Ireland has moved into fifth place among EU countries for people who aspire to be entrepreneurs, according to the latest Global Entrepreneurship Monitor (GEM).

The country also ranks fifth for rates of early-stage entrepreneurship.

According to the global research, entrepreneurs are more highly regarded in Ireland than they are in France, Germany or Italy.

Women entrepreneurs on the rise

“I am particularly pleased by the fact that the gap between the number of male and female entrepreneurs is narrowing and that there has been an increase in the rate of women in Ireland becoming entrepreneurs,” said the Minister for Business, Enterprise and Innovation, Heather Humphreys, TD.

“The GEM data tells us that Ireland is above European average in terms of those who aspire to start their own business and who are nascent entrepreneurs”

“Ireland is now ranked fifth highest in Europe in this regard, which is proof that our ongoing efforts in this space are paying off.”

The Global Entrepreneurship Monitor (GEM), which is the world’s foremost study of entrepreneurship, was recently conducted in Ireland by Paula Fitzsimons of Fitzsimons Consulting and Dr Colm O’Gorman, Professor of Entrepreneurship, DCU Business School.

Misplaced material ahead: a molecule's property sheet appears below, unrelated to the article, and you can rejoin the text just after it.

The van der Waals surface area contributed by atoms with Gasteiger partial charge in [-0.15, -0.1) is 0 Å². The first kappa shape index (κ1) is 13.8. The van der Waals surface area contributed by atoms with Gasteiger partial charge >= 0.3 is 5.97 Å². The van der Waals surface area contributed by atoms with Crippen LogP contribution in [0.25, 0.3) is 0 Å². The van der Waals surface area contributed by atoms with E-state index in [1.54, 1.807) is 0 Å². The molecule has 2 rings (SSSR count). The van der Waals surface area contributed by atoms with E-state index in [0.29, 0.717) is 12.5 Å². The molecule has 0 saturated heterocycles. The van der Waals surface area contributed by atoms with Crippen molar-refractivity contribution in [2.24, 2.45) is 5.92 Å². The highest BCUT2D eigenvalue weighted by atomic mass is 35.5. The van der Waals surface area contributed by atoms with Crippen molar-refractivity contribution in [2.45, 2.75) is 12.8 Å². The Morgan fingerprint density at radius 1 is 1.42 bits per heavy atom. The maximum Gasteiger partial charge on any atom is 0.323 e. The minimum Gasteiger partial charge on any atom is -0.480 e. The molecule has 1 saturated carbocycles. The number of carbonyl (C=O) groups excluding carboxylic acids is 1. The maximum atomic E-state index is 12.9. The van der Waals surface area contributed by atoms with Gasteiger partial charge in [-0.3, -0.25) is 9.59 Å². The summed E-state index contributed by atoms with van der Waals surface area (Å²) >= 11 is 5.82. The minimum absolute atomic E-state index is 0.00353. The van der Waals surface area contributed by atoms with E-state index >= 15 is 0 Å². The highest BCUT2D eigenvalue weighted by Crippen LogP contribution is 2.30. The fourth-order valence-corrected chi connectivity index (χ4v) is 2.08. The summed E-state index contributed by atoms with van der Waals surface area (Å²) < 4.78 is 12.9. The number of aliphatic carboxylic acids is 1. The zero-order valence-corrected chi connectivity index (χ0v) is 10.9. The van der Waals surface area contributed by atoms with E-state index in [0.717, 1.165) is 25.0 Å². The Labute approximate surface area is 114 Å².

The annual study, which is sponsored by Enterprise Ireland, with the support of the Department of Business, Enterprise and Innovation also found that close to 27,000 people across the country have reported that they were involved in starting a new business last year.

Battening down the hatches for Brexit

“This year’s survey has once again highlighted the considerable global ambition of early stage entrepreneurs in Ireland, with more than one in three expecting to attain a quarter or more of their sales in international markets,” the manager of Policy and Government Relations with Enterprise Ireland Rowena Dwyer added

“The UK’s exit from the European Union is only weeks away which means entrepreneurs and business owners alike are embarking on challenging and uncertain times but as is often the case, challenges can present new opportunities.

“As part of its Brexit preparations, Enterprise Ireland has been extending its full support to early-stage entrepreneurs and start-up businesses to develop and realise their potential to step into new global markets.

“The GEM data tells us that Ireland is above European average in terms of those who aspire to start their own business and who are nascent entrepreneurs. However, the fact that less than 7pc of those aged under 25 are entrepreneurs shows that our work must continue for further improvements to be achieved in this regard.

“This is a clear indication that the importance of initiatives such as Enterprise Ireland’s Feasibility Grants and Competitive Start Fund to encourage graduate entrepreneurs to venture into business cannot be overstated.”

Image: Peshkova/Shutterstock 

Written by John Kennedy (john.kennedy3@boi.com)

Published: 16 August, 2019